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Gig economy principles

The ITF gig economy employer principles are aimed at ensuring that employers in the on-demand gig economy act to protect the human rights of their workers.

Disguised employment relationships

Workers in the gig economy are not recognised as employees by most on-demand gig economy platforms. This means that they are exposed to all the risks that their jobs entail without any of the protections normally provided by employers, such as insurance, personal protective equipment, sick pay, holiday pay and maternity-paternity pay. Nor do they enjoy employer contributions towards social security, health plans (where they are needed), and pension contributions. And they tend to be paid less than employed workers.

And since they are not recognised as employees, they do not get to enjoy their rights to safety in the workplace, freedom of association or collective bargaining by trade unions. In all these ways their working lives are similar to those of other workers in the informal sector.

New forms of control through digital technology

But workers in the gig economy are also exposed to new forms of control, new forms of management that create a specific set of problems for them. For example, gig workers have no workplace, and no human manager. They are controlled through the data they produce during their working hours, by nudges (positive or negative incentives), and by the way their pay is calculated. Often they don’t know exactly how this system works, how their pay is calculated, and changes to their pay and conditions are made without consulting them.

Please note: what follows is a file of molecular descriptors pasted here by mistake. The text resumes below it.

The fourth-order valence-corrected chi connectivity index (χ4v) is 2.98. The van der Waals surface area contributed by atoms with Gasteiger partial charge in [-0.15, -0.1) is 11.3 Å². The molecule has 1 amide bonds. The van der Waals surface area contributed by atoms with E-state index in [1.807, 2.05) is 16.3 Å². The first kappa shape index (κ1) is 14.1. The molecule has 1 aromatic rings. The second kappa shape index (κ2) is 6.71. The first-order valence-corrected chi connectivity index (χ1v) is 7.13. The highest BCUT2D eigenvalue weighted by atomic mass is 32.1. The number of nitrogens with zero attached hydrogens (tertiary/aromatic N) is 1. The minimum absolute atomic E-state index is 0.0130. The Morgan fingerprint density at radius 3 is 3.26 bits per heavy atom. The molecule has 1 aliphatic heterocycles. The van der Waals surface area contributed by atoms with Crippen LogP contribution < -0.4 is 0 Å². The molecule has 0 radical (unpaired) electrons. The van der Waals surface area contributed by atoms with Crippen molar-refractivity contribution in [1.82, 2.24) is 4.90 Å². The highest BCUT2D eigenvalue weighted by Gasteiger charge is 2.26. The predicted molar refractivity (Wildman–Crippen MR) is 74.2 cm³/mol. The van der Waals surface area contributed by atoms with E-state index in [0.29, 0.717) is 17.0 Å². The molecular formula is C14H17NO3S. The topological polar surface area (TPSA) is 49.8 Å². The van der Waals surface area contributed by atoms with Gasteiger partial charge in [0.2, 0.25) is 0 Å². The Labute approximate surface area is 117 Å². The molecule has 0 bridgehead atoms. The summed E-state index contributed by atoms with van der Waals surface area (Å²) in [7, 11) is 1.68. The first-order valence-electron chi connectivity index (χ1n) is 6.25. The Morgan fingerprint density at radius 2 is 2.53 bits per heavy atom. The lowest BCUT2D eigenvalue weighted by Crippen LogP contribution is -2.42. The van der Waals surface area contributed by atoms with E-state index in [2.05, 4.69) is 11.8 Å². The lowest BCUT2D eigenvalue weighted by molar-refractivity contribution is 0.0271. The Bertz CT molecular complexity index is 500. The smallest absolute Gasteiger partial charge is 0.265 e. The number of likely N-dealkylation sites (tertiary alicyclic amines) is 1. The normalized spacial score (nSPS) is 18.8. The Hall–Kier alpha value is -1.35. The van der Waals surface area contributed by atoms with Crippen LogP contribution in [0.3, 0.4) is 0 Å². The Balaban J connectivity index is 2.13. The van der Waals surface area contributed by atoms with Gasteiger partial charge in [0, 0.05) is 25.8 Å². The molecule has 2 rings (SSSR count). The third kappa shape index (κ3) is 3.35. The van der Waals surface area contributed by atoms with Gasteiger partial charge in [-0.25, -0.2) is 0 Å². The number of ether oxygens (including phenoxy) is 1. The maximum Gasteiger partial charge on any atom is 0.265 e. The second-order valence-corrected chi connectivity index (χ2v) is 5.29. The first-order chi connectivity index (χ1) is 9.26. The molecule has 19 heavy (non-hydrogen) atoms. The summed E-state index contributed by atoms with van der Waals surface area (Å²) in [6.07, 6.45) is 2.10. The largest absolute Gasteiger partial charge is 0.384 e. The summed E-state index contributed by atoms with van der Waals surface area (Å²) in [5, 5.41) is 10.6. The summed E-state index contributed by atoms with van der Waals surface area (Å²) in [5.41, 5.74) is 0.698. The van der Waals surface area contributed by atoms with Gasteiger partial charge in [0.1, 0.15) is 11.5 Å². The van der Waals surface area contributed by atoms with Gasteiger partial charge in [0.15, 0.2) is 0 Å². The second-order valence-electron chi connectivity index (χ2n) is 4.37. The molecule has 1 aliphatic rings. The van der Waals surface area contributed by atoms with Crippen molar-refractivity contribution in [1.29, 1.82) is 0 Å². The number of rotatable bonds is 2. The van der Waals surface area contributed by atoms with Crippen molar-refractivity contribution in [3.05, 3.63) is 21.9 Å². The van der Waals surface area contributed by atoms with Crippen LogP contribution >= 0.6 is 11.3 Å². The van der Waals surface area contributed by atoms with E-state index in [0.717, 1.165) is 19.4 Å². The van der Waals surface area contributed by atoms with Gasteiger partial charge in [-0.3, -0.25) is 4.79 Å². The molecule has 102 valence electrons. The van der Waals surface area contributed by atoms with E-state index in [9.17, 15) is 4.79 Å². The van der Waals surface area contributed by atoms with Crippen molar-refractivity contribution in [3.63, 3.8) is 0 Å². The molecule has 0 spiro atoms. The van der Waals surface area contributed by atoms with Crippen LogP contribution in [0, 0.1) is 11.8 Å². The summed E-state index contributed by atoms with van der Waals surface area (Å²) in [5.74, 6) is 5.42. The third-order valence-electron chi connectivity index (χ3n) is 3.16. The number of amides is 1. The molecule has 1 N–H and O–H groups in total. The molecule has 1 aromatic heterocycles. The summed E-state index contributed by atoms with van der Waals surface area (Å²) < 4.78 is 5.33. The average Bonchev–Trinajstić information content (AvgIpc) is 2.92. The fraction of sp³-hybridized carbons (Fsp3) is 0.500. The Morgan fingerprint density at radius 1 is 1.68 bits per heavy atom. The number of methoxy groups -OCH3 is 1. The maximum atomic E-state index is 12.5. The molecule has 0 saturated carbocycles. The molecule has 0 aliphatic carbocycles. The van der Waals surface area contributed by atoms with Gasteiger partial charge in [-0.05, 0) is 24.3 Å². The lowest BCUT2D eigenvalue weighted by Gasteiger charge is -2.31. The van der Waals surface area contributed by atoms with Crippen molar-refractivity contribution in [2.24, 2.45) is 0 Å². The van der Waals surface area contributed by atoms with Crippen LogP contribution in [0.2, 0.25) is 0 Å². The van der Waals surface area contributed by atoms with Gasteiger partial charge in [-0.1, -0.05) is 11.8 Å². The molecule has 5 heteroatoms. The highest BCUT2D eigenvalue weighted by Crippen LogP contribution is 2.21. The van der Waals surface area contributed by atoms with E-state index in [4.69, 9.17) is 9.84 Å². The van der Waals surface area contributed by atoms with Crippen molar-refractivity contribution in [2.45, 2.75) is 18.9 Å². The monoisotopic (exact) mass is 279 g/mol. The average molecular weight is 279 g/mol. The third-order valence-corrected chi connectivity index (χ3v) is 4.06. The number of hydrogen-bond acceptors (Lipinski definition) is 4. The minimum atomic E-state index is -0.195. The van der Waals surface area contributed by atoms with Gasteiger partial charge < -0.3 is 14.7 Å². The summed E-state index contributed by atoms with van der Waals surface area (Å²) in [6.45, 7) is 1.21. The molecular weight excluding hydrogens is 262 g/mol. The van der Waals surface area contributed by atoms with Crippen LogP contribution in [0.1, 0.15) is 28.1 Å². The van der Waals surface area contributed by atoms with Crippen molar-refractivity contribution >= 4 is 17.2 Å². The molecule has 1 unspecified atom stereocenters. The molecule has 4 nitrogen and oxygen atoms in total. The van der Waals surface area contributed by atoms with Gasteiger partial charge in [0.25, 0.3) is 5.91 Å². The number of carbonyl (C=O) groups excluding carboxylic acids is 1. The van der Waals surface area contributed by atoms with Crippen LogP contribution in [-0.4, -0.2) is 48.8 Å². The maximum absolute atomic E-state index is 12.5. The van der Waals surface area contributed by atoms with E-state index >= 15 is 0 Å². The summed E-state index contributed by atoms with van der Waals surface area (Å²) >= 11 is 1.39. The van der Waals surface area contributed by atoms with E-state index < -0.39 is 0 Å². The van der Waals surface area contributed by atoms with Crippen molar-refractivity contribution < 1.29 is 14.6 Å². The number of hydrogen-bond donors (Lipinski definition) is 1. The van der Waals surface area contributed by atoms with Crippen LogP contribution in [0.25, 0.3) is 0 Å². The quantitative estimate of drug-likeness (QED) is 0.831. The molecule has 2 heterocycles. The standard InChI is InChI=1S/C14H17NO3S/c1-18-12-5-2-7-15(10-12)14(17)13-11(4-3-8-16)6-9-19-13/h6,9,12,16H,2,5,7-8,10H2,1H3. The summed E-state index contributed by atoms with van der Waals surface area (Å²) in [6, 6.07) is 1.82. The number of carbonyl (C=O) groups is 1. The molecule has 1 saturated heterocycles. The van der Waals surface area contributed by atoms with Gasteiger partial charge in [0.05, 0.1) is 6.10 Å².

The ITF gig economy employer principles are aimed at the root causes of the problems gig workers face – their misclassification as self-employed workers, at some of the unique problems they face (management by algorithm, lack of access to the data that is held on them) and at ensuring they can enjoy their labour rights. They also call on employers to pay their taxes, as the vast majority of employers do.

The ITF gig economy employer principles:

  1. Health, safety and PPE for all workers with adequate and appropriate provision of personal protection equipment and sanitation facilities, and specific protections against violence and harassment in the workplace;
  2. Correct employment status classification and an end to disguised employment relationships;
  3. A labour protection floor that enforces ILO Fundamental Principles and Rights at Work, including gender rights, freedom of association and collective bargaining. These rights should be embodied in the algorithms themselves.
  4. Living wages, regardless of employment status, with negotiated cost recovery formulas for fairly classified self-employed workers. Workers must be paid on time, and should receive tips in full at the moment they are paid.
  5. Human and humane control where workers in the gig economy have their work conditioned and controlled by software and data. Named individuals should be responsible for the software and its impacts on workers. 
  6. Fair digital contracts – flexibility should not come at the cost of decent working conditions. Deactivations from the app should follow a fair process in which appeals are heard. Contracts should specify rights to data, and changes to working conditions should be consulted and negotiated. Workers ratings should be portable across apps.
  7. Workers’ data rights – workers produce data that is then used to control their work, so they have the right to know what data is collected, what it is used for, where it is stored, and how the software built on it works. They should enjoy free access to all the data collected on them during working time, in recognition that it is their data since they created it.
  8. Gender neutral software – platforms must ensure that their algorithms and digital processes are tested so that gender biases against women in relation to pay, safety and other issues can be eliminated.
  9. Access to social protections including healthcare, pensions and other forms of social security and insurance protection; and,
  10. Paying taxes – social protections are paid by the state, but can only be paid for if companies adopt responsible business practices, such as paying their share of taxes.